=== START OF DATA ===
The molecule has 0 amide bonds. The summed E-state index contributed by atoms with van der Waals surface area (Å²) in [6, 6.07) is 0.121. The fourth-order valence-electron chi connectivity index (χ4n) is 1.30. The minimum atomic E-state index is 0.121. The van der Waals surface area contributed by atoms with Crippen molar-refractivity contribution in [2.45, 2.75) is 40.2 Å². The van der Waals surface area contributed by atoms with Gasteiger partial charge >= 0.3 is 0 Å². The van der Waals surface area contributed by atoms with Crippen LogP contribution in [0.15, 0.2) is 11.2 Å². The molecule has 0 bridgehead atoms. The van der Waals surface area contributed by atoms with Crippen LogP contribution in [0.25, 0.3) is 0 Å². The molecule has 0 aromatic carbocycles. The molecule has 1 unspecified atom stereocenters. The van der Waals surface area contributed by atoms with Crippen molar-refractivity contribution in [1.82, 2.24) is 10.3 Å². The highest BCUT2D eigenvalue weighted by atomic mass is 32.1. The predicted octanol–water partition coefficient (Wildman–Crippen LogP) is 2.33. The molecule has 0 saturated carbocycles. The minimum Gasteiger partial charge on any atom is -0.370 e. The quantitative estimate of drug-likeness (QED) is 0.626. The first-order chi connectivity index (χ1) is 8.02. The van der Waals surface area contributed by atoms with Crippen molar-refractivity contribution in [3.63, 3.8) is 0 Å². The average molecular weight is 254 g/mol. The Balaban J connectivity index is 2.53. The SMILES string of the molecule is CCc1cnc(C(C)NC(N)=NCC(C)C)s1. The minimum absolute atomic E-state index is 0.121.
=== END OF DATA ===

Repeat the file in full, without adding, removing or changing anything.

The molecule has 0 amide bonds. The summed E-state index contributed by atoms with van der Waals surface area (Å²) in [6, 6.07) is 0.121. The fourth-order valence-electron chi connectivity index (χ4n) is 1.30. The minimum atomic E-state index is 0.121. The van der Waals surface area contributed by atoms with Crippen molar-refractivity contribution in [2.45, 2.75) is 40.2 Å². The van der Waals surface area contributed by atoms with Gasteiger partial charge >= 0.3 is 0 Å². The van der Waals surface area contributed by atoms with Crippen LogP contribution in [0.15, 0.2) is 11.2 Å². The molecule has 0 bridgehead atoms. The van der Waals surface area contributed by atoms with Crippen LogP contribution in [0.25, 0.3) is 0 Å². The molecule has 0 aromatic carbocycles. The molecule has 1 unspecified atom stereocenters. The van der Waals surface area contributed by atoms with Crippen molar-refractivity contribution in [1.82, 2.24) is 10.3 Å². The highest BCUT2D eigenvalue weighted by atomic mass is 32.1. The predicted octanol–water partition coefficient (Wildman–Crippen LogP) is 2.33. The molecule has 0 saturated carbocycles. The minimum Gasteiger partial charge on any atom is -0.370 e. The quantitative estimate of drug-likeness (QED) is 0.626. The first-order chi connectivity index (χ1) is 8.02. The van der Waals surface area contributed by atoms with Crippen molar-refractivity contribution in [3.63, 3.8) is 0 Å². The average molecular weight is 254 g/mol. The Balaban J connectivity index is 2.53. The SMILES string of the molecule is CCc1cnc(C(C)NC(N)=NCC(C)C)s1. The minimum absolute atomic E-state index is 0.121.